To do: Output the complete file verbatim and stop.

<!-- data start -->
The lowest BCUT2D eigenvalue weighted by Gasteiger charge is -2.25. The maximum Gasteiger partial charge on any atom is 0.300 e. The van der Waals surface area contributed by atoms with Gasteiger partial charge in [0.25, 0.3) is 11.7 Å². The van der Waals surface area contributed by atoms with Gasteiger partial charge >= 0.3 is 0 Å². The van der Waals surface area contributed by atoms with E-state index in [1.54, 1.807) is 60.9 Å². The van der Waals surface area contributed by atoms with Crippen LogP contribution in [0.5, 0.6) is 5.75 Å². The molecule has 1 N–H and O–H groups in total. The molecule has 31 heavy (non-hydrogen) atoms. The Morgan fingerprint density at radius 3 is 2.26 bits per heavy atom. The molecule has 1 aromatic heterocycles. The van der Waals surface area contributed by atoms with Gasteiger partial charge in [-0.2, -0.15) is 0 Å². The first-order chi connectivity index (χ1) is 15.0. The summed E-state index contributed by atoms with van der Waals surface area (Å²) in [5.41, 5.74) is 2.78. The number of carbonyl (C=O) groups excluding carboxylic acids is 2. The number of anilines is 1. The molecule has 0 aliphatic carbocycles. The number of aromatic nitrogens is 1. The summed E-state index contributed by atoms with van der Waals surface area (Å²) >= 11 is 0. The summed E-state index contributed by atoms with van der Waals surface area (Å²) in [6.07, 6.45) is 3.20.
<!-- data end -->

The lowest BCUT2D eigenvalue weighted by Gasteiger charge is -2.25. The maximum Gasteiger partial charge on any atom is 0.300 e. The van der Waals surface area contributed by atoms with Gasteiger partial charge in [0.25, 0.3) is 11.7 Å². The van der Waals surface area contributed by atoms with Gasteiger partial charge >= 0.3 is 0 Å². The van der Waals surface area contributed by atoms with E-state index in [1.54, 1.807) is 60.9 Å². The van der Waals surface area contributed by atoms with Crippen LogP contribution in [0.5, 0.6) is 5.75 Å². The molecule has 1 N–H and O–H groups in total. The molecule has 31 heavy (non-hydrogen) atoms. The Morgan fingerprint density at radius 3 is 2.26 bits per heavy atom. The molecule has 1 aromatic heterocycles. The van der Waals surface area contributed by atoms with Gasteiger partial charge in [-0.2, -0.15) is 0 Å². The first-order chi connectivity index (χ1) is 15.0. The summed E-state index contributed by atoms with van der Waals surface area (Å²) in [5.41, 5.74) is 2.78. The number of carbonyl (C=O) groups excluding carboxylic acids is 2. The number of anilines is 1. The molecule has 0 aliphatic carbocycles. The number of aromatic nitrogens is 1. The summed E-state index contributed by atoms with van der Waals surface area (Å²) >= 11 is 0. The summed E-state index contributed by atoms with van der Waals surface area (Å²) in [6.07, 6.45) is 3.20.